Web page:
Elizabeth Kubler Ross, the psychiatrist who pioneered the concept of different stages of grief in man and the grieving process in humans, often said that even whole societies undergo a process after a loss of its identity similar to individuals in grief. After staying in denial over centuries, when the wheels of time start to change, a rising wave of anger takes over people realizing the persecution they have faced giving it a political identity. Is the Hindu of today heading for that? It refers to an identity that was not allowed to raise its head by the rulers who believed firmly in the superiority of their own religion. Is that why the Hindu speaks the way he is doing? Only the future will be able to tell.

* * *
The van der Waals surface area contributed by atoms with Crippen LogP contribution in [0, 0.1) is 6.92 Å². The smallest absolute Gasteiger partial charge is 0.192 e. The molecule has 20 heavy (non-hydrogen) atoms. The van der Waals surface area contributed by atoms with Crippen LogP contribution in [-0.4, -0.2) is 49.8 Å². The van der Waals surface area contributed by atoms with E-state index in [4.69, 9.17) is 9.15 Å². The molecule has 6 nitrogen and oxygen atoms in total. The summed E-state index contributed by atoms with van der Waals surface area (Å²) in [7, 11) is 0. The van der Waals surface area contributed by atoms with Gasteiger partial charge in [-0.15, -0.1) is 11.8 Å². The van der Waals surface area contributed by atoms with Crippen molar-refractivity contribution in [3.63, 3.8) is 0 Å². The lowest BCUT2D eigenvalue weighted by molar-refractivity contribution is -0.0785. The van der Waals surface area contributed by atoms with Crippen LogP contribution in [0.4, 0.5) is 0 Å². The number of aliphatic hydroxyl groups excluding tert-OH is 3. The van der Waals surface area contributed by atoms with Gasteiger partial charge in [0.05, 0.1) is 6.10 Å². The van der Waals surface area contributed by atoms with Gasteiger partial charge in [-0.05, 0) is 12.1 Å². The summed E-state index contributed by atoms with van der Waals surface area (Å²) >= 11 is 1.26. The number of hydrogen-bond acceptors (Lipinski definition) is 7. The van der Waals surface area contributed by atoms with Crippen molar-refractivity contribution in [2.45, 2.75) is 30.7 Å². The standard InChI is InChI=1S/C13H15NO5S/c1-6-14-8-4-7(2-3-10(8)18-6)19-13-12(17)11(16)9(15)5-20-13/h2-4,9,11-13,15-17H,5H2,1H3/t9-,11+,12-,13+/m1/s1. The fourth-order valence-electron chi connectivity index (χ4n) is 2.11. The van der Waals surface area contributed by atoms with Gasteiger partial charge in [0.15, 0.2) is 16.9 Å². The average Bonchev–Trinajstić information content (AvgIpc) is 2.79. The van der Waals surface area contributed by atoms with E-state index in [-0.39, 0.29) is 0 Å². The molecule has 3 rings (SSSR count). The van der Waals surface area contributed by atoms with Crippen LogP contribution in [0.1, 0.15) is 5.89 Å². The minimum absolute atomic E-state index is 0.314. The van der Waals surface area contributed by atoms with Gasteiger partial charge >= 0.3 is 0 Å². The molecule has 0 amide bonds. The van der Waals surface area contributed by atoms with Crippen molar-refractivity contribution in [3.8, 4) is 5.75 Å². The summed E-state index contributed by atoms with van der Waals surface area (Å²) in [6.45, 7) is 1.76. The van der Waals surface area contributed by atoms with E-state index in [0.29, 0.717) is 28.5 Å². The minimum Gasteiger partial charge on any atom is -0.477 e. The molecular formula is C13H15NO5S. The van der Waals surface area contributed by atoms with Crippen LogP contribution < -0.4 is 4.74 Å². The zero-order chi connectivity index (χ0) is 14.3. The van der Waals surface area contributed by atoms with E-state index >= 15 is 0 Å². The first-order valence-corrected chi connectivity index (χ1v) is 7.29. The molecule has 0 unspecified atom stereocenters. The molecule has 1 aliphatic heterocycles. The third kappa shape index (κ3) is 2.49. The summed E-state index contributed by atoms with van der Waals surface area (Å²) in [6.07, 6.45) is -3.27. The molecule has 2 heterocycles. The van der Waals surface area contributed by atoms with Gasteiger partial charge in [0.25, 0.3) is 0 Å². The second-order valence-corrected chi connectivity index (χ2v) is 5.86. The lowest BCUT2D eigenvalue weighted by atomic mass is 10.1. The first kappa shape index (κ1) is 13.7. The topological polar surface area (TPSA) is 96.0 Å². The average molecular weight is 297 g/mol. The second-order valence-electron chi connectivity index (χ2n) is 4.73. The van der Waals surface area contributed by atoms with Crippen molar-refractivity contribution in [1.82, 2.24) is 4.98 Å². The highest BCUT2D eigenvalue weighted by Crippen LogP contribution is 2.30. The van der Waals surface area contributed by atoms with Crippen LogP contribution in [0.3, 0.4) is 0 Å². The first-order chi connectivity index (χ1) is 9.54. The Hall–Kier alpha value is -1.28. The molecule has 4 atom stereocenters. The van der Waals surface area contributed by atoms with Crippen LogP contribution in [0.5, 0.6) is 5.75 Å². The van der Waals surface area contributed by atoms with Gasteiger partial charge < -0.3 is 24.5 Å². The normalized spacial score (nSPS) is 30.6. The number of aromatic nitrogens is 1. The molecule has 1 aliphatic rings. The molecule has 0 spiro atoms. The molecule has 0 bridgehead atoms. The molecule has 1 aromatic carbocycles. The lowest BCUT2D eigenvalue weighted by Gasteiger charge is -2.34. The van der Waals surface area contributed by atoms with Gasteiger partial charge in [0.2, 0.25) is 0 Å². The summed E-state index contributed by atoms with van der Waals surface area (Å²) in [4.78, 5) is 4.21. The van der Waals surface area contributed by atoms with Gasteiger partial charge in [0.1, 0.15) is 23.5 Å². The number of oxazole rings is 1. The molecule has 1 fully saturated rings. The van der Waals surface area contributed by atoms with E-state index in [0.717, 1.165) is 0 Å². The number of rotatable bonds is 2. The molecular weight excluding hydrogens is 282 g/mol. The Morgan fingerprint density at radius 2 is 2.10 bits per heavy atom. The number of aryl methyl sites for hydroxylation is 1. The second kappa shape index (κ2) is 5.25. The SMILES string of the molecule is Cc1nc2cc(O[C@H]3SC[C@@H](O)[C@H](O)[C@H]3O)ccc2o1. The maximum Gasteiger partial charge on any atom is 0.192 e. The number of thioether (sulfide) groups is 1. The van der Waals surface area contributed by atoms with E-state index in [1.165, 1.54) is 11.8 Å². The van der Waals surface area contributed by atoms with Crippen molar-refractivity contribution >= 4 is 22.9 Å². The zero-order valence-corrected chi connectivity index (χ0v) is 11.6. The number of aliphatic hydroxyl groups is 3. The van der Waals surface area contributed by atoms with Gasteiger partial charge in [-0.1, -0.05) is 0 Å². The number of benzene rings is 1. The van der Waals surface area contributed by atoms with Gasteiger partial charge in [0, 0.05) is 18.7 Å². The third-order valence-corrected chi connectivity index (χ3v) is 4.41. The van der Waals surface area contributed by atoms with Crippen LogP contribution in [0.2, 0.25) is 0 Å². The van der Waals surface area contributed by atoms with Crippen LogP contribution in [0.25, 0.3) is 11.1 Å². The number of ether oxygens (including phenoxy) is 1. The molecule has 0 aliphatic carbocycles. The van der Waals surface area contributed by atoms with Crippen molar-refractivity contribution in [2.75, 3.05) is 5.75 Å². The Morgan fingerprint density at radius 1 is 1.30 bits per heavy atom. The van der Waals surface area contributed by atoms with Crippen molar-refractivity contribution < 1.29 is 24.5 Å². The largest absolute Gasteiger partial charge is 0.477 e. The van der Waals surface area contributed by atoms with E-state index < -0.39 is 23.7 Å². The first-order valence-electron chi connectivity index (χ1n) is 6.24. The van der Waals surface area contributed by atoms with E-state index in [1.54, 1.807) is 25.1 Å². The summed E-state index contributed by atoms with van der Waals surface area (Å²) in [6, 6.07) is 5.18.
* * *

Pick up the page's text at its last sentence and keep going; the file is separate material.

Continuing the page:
Is there a danger in the rising of the Hindu consciousness of today? In my opinion, as it takes a political identity, it is also coming under attack and will be more so in the days to come. The efforts of those who wanted to destroy it had almost come to a fruition a few years ago with the coinage of the term ‘Hindu Terror’. If the term had been allowed to take roots, would it have crippled the Hindu mind under a layer of guilt from which it would have made it more difficult to emerge for a long time? The idea had infiltrated the powers that were soon to make into a mass narrative that would have crippled and paralyzed the soul of a people. Was it done keeping in mind that an awakening of a people was rising? When the time of an idea comes and a giant is seen to be waking up from slumber, does it not pose a danger by rousing the imagination of the people of why he slept? When the slaves rise, the masters try to silence them.